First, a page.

Melbourne, Australia (PRWEB) August 15, 2014 -- Delicatessens in Australia have struggled over the past five years. Poor consumer sentiment and spending during the years following the global financial crisis contributed to the industry's decline. Following this, strong competition from the major supermarkets added to the industry's pain. However, according to IBISWorld industry analyst Brooke Tonkin, “rising preferences for premium products among some consumers have buoyed the industry over the past three years.” Over the five years through 2014-15, industry revenue is projected to post annualized growth of 0.6% to reach $908.3 million. Supermarkets and grocery stores are the largest competitive threat to the industry. The price war that escalated in 2011 drew consumers away from specialized retailers and into supermarkets. Consumers at the low-price end of the market changed their shopping habits, purchasing deli items in the supermarket instead of at delicatessens. Delicatessens targeting the lower income quintiles have been forced to decrease their prices in order to compete and entice customers back to their shops. However, the combination of rising purchase costs and lower prices has caused average industry profit margins to fall over the past five years.
Some delicatessens have distinguished themselves from supermarkets by targeting consumers at the premium end of the market. Rising discretionary income among these consumers has contributed to a growing trend of premiumization. Delicatessens that have altered their product mix (by adding a number of imported French cheeses, for example) and shifted their focus to the premium end of the market are expected to have performed better financially over the past five years. Industry revenue is expected to grow by 1.7% in 2014-15 as a result of the premiumization trend. “Despite ongoing competition from supermarkets, the industry is anticipated to perform well over the next five years,” says Tonkin. Ongoing premiumization and opportunities for expansion will contribute to revenue growth.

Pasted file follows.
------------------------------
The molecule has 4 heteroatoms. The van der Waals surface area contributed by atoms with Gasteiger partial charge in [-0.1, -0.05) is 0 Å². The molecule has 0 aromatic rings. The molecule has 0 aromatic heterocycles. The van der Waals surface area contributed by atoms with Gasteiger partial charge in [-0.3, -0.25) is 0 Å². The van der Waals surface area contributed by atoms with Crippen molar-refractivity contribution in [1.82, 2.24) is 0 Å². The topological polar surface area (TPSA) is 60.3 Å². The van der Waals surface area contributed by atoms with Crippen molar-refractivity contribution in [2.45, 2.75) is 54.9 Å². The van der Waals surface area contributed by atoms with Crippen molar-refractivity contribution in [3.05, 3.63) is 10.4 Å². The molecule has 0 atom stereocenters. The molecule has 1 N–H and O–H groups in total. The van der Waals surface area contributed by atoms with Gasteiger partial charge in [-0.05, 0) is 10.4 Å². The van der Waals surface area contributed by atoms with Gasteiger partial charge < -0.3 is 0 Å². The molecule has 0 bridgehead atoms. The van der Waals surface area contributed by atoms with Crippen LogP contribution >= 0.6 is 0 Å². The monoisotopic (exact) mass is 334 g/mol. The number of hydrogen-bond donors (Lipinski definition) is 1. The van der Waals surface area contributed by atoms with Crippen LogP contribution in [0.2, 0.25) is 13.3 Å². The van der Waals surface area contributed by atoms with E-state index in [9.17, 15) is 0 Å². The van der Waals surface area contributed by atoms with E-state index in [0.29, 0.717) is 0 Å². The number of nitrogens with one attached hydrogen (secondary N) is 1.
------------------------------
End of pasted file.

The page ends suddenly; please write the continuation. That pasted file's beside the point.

The Delicatessens industry is expected to exhibit a low level of market share concentration. The industry is characterized by a large number of highly diverse operators. The majority of delicatessens are independently owned and operated, targeting a relatively small geographic area such as their local neighborhood. Consequently, it is difficult for any individual delicatessen to build the economies of scale required to expand nationally. This has made the industry highly susceptible to competition from other retailers, most notably the major supermarkets, Woolworths and Coles. Over the past five years, the industry's market share concentration has remained low. Industry operators have struggled to compete against supermarkets that are also offering an increasing range of deli-style products. Over the coming years, the industry is expected to increasingly gear its product offerings towards higher income shoppers, though this is not expected to significantly change market share concentration.
For more information, visit IBISWorld’s Delicatessens industry in Australia report page.
Firms in this industry retail specialty meats, cheeses, bread and other products, which are often sold by weight.
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IBISWorld Industry Report Key Topics
Key External Drivers
Industry Life Cycle
Products & Markets
Products & Services
Market Share Concentration
Key Success Factors
Cost Structure Benchmarks
Basis of Competition
Barriers to Entry
Technology & Systems
Regulation & Policy
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Recognized as the nation’s most trusted independent source of industry and market research, IBISWorld offers a comprehensive database of unique information and analysis on every Australian industry. With an extensive online portfolio valued for its depth and scope, the company equips clients with the insight necessary to make better business decisions. Headquartered in Melbourne, IBISWorld serves a range of business, professional service and government organizations through more than 10 locations worldwide. For more information, visit http://www.ibisworld.com.au or call (03) 9655 3886.
Gavin Smith, IBISWorld, http://www.ibisworld.com, +61 396553838, [email protected]